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‘exes’ Review: Tate McRae’s Latest Single is Fun But Forgettable

Tate McRae released "exes" on Nov. 17.
Tate McRae released "exes" on Nov. 17. By Courtesy of Tate McRae / RCA Records
By Audrey H. Limb, Contributing Writer

Tate McRae’s latest single, “exes,” will get anyone to dance. With its upbeat tempo and flippant lyrics, the hook is undoubtedly catchy. However, the lack of innovation and substance throughout the song makes it forgettable, and sets an underwhelming forecast for future drops.

“exes” marks the second single of McRae’s upcoming sophomore album, “Think Later,” which will be released on Dec. 8. It follows the smash success of the album’s lead single, “greedy,” which currently crowns Spotify’s Top 50 Global chart.

Like “greedy,” “exes” relies on a simple chorus that is unapologetic, playful, and easy on the ears. The melody of “exes” hovers around the same two pitches, alternating between them so regularly that it quickly bores the listener. The entire song also revolves around a single four-chord progression, which makes it feel frustratingly cyclical.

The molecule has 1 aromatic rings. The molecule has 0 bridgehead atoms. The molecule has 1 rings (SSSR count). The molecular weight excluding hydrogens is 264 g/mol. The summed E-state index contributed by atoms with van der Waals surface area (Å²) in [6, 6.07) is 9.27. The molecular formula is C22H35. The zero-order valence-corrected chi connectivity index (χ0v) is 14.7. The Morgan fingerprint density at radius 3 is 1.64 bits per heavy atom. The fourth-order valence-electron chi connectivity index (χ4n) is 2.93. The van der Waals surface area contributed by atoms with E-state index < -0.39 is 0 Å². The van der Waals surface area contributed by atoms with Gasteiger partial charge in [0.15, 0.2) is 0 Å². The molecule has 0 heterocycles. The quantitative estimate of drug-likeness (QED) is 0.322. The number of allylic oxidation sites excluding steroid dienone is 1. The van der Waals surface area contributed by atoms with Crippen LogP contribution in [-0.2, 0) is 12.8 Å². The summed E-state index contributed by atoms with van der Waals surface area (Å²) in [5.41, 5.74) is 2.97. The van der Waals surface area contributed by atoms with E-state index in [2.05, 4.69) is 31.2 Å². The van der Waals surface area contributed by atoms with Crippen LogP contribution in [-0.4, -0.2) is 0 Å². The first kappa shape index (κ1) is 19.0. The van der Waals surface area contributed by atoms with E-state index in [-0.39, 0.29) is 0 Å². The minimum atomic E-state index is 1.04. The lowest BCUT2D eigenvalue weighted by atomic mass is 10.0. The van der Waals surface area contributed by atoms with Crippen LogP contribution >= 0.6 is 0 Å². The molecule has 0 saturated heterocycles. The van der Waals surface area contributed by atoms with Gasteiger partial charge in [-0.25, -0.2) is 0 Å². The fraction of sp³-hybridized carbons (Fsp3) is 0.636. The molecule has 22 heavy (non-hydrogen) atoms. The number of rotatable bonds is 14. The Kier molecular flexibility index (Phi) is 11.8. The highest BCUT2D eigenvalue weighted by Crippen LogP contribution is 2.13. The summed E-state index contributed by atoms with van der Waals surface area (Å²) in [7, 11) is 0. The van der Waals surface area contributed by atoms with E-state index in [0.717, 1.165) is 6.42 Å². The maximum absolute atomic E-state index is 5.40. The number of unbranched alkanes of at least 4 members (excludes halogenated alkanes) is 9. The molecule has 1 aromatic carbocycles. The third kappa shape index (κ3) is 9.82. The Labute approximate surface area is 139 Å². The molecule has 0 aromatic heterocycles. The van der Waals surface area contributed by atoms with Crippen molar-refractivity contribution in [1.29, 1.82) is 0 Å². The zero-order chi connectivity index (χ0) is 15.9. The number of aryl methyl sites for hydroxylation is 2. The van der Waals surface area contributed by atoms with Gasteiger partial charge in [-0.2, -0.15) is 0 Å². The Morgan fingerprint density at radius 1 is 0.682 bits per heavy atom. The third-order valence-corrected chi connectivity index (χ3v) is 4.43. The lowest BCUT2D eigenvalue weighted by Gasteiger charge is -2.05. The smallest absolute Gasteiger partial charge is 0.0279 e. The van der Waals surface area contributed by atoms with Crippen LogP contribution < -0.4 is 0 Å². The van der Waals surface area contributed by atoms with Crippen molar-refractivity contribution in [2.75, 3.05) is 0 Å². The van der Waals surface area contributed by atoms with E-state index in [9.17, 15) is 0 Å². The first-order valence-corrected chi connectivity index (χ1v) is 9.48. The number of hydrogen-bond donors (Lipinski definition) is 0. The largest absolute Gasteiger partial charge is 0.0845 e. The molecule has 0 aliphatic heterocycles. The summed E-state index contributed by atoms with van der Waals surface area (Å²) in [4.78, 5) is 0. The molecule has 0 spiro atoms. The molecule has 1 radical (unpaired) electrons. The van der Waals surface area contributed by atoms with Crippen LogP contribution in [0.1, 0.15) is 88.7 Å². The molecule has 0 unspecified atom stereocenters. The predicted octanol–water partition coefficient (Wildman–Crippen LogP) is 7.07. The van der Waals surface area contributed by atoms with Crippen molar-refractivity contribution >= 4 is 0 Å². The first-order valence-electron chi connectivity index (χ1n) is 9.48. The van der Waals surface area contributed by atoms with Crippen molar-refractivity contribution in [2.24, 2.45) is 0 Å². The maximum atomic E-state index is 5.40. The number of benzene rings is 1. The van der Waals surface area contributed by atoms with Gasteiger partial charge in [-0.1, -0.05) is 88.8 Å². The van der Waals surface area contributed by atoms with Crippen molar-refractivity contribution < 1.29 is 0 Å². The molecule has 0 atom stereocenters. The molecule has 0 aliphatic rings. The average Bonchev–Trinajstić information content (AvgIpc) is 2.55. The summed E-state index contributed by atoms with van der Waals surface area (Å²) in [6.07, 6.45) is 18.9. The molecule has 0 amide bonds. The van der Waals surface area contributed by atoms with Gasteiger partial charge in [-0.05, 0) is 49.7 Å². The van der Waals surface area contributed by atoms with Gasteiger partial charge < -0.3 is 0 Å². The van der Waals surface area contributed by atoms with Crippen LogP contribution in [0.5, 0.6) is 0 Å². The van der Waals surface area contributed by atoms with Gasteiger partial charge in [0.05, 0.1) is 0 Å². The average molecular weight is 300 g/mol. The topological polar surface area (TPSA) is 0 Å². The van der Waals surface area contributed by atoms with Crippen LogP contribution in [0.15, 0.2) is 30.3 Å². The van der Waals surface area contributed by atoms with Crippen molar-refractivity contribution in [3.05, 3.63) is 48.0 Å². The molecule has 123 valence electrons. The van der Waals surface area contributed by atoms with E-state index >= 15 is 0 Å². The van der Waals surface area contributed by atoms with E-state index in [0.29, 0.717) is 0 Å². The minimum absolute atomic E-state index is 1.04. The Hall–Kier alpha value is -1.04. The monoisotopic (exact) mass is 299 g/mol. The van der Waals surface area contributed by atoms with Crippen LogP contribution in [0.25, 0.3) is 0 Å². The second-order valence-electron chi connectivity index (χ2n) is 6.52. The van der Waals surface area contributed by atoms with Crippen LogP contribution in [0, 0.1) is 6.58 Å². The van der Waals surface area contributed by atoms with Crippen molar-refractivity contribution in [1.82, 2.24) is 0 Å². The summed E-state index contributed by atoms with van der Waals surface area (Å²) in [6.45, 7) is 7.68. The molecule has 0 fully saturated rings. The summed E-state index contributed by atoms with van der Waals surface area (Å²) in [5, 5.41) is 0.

This repetitiveness drags down other parts of the song as well. The song’s introduction is an exact replica of its post-chorus, while the outro is yet another rehashing of the chorus. The bridge is the only section that switches the sound up, as McRae introduces sixteenth-note rhythms for the first time. The faster rhythms in the bridge are a refreshing contrast from the steady eighth-note motif dominating the rest of the song. Unfortunately, every other section of “exes” is highly predictable, which listeners may find tiresome.

Although some lyrics, like “I know that I did you dirty,” reveal more vulnerability, the vast majority offer nothing of substance. Countless repetitions of “Kisses to my exes” and “I’m sorry, sorry that you love me” feel empty. Each chorus also concludes with the tongue twister, “Let's just say it is what it is and was what it was.” Though this lyric could’ve been an opportunity for clever wordplay or a nuanced perspective on relationships, it falls short of actually leading anywhere. These superficial lyrics plague the song throughout, ultimately preventing McRae from communicating meaningful ideas.

Like many of McRae’s recent releases, “exes” is a short song. However, two minutes and 39 seconds are more than enough to understand its message — or rather, the lack thereof. Fans will probably enjoy the song as a catchy, infectious dance hit. After the first few replays, though, they’ll find themselves wanting more out of McRae... and hoping that the artist’s upcoming album will have more to say.

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